• Thursday, August 28, 2014

The first ekushey poem

Niaz Zaman
Poet Mahbub Ul Alam Chowdhury with family members.
Poet Mahbub Ul Alam Chowdhury with family members.

In mid-2012, the poet Kazi Rozy stood on the witness stand at the International Crimes Tribunal, and declaimed, “Kandte ashini – phanshir dabi niye eshechhi.” I have not come to weep, but to demand they be hanged. These were not her own words; she was quoting from the first poem written on February 21, 1952. She quoted them because they expressed her own anguish and anger at the torture and death of her friend the poet Meherunissa – just as the poem had originally expressed the feelings of its young poet at the snuffing out of young lives. The language movement has often been linked with the nationalist movement and, in quoting Mahbub Ul Alam Chowdhury's lines, Kazi Rozy too was making a connection between 1952 and 1971.
The verses generally associated with Ekushey February are those of the dirge “Amar Bhaiyer Rokto Rangano Ekushey February.” But the first literary outpouring was that of a young poet and political activist in Chittagong.
In 1952, Mahbub Ul Alam Chowdhury was the convener of the All Party Rastra Bhasha Sangram Parishad in Chittagong. In February he fell seriously ill. He heard about the police firing in Dhaka. Rumours were rife that forty or more students had been killed. He felt both helpless and angry that he could do nothing in his condition. So he did the only thing he could do -- pour out his grief and anger in a poem:  “Kandte ashini – phanshir dabi niye eshechhi.” As he composed the poem, a number of his friends wrote down the lines. The poem was taken to Kohinoor Electric Press to be printed and circulated.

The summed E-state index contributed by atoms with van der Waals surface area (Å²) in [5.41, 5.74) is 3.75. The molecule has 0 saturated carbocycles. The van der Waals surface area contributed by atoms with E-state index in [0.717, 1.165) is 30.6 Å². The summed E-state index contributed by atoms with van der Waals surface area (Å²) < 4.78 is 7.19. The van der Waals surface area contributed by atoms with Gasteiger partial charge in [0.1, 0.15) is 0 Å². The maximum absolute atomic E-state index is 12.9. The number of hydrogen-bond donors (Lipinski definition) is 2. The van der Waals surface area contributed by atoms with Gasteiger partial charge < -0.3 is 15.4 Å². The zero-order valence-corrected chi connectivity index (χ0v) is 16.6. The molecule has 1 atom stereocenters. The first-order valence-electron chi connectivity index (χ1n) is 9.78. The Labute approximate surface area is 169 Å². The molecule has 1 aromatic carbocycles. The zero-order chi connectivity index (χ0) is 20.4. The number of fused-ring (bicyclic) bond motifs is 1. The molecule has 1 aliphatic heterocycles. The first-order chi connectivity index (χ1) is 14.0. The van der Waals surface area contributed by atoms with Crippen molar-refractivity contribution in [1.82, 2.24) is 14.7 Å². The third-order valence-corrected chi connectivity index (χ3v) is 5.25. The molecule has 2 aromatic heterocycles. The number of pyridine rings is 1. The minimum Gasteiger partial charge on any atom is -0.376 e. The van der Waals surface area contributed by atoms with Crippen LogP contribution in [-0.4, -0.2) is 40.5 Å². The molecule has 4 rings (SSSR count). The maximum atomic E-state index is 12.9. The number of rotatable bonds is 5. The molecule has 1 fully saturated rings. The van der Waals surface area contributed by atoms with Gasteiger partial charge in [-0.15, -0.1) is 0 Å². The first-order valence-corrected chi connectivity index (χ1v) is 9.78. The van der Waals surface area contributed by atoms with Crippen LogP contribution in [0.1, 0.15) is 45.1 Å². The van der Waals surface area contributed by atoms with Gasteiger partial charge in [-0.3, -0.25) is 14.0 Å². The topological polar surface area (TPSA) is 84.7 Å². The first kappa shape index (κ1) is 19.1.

5000 copies of the poem were printed but immediately banned. All copies that were found were seized. Warrants of arrests were issued for the writer, for Harunur Rasheed who had recited the poem at a meeting at Laldighi Maidan on February 22, and for Kamaluddin Ahmed who had taken the paper needed for printing to the press.  Police were posted at Mahbub Ul Alam's house, but the young poet was able to slip away, disguised in a burqa.
For many years, the poem seemed to be lost. But there was a secret, handwritten copy. During a raid on S. M. Hall, one of the halls of residence of Dhaka University, a police officer named Mir Ashraful Hoque had seized a copy of the poem. He gave it to his daughter, Manzura Begum, to copy into her diary and then, as a loyal police officer, he destroyed the copy he had. Several years after the independence of Bangladesh, Mofidul Hoque, Mir Ashraful Hoque's son, revealed that his aunt had copied the poem in her diary.
However, this came to light many years later. Meanwhile, the first Ekushey poem was lost, remembered in fragments by those who had heard it, those who had recited it, and even by the poet who had composed it.  
 In 1974, Mahbub Ul Alam Chowdhury and his wife, Jowshan Ara Rahman, moved to Dhaka where they continued to reside until the poet's death in 2007. In 1987, Mahbub Ul Alam had to shift with his family to the home of Dr Rafiqul Islam – now Professor Emeritus University of Liberal Arts – who was married to Jowshan Ara's younger sister. Dr Islam requested Mahbub Ul Alam to recite the lines that he remembered.  The poet did so. In 1988, the opening lines of the poem from memory were written on the wall opposite the Shaheed Minar, along with the names of the language martyrs and quotations from other significant Bangla texts.